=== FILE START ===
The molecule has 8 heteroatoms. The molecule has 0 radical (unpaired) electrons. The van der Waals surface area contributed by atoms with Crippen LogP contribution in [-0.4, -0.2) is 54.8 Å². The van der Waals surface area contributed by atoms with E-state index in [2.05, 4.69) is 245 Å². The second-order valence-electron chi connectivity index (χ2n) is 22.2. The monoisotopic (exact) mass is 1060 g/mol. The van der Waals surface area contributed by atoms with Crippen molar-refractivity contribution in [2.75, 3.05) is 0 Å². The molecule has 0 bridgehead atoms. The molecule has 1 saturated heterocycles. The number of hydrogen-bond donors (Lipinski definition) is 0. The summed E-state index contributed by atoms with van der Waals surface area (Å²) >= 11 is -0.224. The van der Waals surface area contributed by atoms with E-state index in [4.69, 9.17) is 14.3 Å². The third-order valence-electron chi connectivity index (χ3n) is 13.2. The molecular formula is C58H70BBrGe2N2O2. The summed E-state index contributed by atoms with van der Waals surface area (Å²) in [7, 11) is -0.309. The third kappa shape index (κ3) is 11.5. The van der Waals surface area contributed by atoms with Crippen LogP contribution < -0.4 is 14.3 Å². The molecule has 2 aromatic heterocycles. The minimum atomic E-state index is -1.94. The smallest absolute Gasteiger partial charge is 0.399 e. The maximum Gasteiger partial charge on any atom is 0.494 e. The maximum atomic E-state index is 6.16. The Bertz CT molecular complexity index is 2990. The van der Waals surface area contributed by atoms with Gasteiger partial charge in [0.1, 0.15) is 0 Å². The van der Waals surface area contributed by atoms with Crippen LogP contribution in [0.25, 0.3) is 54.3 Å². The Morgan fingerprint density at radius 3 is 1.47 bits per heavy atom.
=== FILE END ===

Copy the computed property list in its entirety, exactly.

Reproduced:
The molecule has 8 heteroatoms. The molecule has 0 radical (unpaired) electrons. The van der Waals surface area contributed by atoms with Crippen LogP contribution in [-0.4, -0.2) is 54.8 Å². The van der Waals surface area contributed by atoms with E-state index in [2.05, 4.69) is 245 Å². The second-order valence-electron chi connectivity index (χ2n) is 22.2. The monoisotopic (exact) mass is 1060 g/mol. The van der Waals surface area contributed by atoms with Crippen molar-refractivity contribution in [2.75, 3.05) is 0 Å². The molecule has 0 bridgehead atoms. The molecule has 1 saturated heterocycles. The number of hydrogen-bond donors (Lipinski definition) is 0. The summed E-state index contributed by atoms with van der Waals surface area (Å²) >= 11 is -0.224. The van der Waals surface area contributed by atoms with E-state index in [4.69, 9.17) is 14.3 Å². The third-order valence-electron chi connectivity index (χ3n) is 13.2. The molecular formula is C58H70BBrGe2N2O2. The summed E-state index contributed by atoms with van der Waals surface area (Å²) in [7, 11) is -0.309. The third kappa shape index (κ3) is 11.5. The van der Waals surface area contributed by atoms with Crippen LogP contribution < -0.4 is 14.3 Å². The molecule has 2 aromatic heterocycles. The minimum atomic E-state index is -1.94. The smallest absolute Gasteiger partial charge is 0.399 e. The maximum Gasteiger partial charge on any atom is 0.494 e. The maximum atomic E-state index is 6.16. The Bertz CT molecular complexity index is 2990. The van der Waals surface area contributed by atoms with Gasteiger partial charge in [0.1, 0.15) is 0 Å². The van der Waals surface area contributed by atoms with Crippen LogP contribution in [0.25, 0.3) is 54.3 Å². The Morgan fingerprint density at radius 3 is 1.47 bits per heavy atom.